Because Stephen Hill set the track ablaze at Lucas Oil Stadium during the NFL scouting combine, he didn’t need to run another 40-yard dash at Georgia Tech’s Pro Day on Tuesday.
The throng of about 50 NFL representatives, which included Falcons coach Mike Smith and Chicago Bears coach Lovie Smith, already knew that Hill was plenty fast enough to play professionally.
Hill ran the 40-yard dash officially in 4.36 seconds at the scouting combine. Some scouts had lower times. He also tied for first with an 11-foot-1 broad jump and had the fifth highest vertical leap at 39 inches.
The people on hand Tuesday wanted to see Hill run routes and catch the ball fluidly. Hill, from Miller Grove High and Lithonia, did not disappoint them.
Hill caught all 12 passes that were thrown to him by former Richmond quarterback Eric Ward, who had a brief stint with the Falcons. Hill made a few of his trademark acrobatic catches, but had none of the inexplicable drops that previously plagued him.
Using combine workouts and a strong Pro Day, Hill improved his draft status from a fringe player to one on the verge of moving into the first round of the NFL draft, which is set for April 26-28 in New York.
“I just had to show them that I could run routes instead of just running deep routes,” Hill said. “I just wanted to show that I had the good ability to get in and out of my breaks.”
Hill’s work with former Falcons receiver Terance Mathis paid off.
“It was a big point of emphasis,” Hill said. “We worked on breaks and cuts every single day. He pushed me to the limit.”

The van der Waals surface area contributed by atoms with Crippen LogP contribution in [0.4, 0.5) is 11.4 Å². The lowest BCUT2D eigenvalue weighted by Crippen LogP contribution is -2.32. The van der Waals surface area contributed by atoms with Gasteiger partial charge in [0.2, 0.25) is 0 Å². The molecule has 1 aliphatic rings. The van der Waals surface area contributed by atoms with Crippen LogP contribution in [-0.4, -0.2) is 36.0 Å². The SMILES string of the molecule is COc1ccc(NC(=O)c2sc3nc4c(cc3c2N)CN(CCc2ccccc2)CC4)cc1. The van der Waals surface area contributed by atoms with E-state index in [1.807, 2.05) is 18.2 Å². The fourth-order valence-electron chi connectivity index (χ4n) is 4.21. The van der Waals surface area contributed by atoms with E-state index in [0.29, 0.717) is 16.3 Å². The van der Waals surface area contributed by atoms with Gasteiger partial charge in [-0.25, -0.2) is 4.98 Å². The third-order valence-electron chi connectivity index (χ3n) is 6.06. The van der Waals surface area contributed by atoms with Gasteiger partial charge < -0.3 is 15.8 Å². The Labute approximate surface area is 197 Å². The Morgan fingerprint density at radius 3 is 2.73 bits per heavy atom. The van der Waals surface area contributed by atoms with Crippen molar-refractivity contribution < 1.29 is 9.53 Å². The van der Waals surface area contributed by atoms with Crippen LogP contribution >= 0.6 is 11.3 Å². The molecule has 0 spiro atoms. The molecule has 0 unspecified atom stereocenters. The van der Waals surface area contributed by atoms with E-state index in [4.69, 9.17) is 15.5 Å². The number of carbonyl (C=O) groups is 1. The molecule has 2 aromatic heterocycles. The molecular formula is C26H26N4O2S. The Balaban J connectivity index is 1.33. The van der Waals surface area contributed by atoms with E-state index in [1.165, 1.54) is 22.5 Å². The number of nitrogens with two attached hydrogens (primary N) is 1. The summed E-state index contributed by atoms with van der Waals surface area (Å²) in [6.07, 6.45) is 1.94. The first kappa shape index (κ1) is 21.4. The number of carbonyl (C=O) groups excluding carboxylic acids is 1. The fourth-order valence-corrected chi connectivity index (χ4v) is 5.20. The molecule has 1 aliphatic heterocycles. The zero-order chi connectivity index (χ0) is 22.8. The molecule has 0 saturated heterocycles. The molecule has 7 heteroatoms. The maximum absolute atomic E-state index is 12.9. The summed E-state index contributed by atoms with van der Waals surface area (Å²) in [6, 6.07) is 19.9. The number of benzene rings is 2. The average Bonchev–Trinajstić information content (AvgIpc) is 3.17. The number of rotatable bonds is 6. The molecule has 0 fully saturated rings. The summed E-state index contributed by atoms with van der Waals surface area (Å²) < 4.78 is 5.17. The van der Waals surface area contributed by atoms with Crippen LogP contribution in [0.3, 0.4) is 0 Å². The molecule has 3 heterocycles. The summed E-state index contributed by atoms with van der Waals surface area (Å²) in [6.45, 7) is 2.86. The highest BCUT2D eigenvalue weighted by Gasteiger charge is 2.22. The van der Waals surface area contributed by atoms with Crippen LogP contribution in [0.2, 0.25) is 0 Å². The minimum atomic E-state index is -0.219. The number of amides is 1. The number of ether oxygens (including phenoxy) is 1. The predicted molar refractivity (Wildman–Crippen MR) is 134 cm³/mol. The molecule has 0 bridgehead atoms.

Now, all that is left for Hill is to make personal visits and conduct additional interviews with teams.
NFL Network draft analyst Mike Mayock was on hand for Hill’s workout. He studied all of Hill’s film before arriving for the workout. He saw the dazzling catches and the drops that frustrated the Tech fan base at times.
“I’m less concerned about his drops,” Mayock said. “He has some great hands catches. He’s a hands snatcher. He had five or six drops, two of which were in critical situations, I think against North Carolina and Clemson. That worries you a little bit, but when you watch him catch the football, it’s so natural.”
Mayock wanted to see Hill run routes, too.
“The issue with bigger receivers is just can [they] get in and out of breaks,” Mayock said. “When you watch him here, getting in and out of breaks, it’s really good. It’s raw, but you can see the ability.”
Some of the scouts have compared Hill with Denver Broncos wide receiver Demaryius Thomas, who also played at Tech.
“I think he’ll carve his own path,” Tech coach Paul Johnson said. “They both are very talented and different. I think both will be very successful.”
Some contend that Tech’s offense is not wide receiver-friendly for pro prospects.
“If you’re a good player, they are going to find you,” Johnson said.
Johnson wanted Hill to stay in school, but now he’s a projected high draft pick.
“I don’t think he’s surprised me physically at all,” Johnson said. “I knew that he was a physical talent. I think where he’s really made the most progress within the last year and half is his maturity. There are a lot of things that go into it.
“Another year would have helped. He would have been closer to graduation, but it looks like he’s made the right decision.”
Other Tech players who took part were fullback Lucas Cox, running back Roddy Jones, wide receiver Tyler Melton, defensive end Jason Peters, cornerback Rashaad Reid, linebacker Steven Sylvester, defensive tackle Logan Walls and running back Embry Peeples.
“If I get brought in as a free agent, guys can make the team that way as well,” Jones said. “Victor Cruz was an undrafted free agent. There are always those stories. I certainly feel like I can be one of those stories.”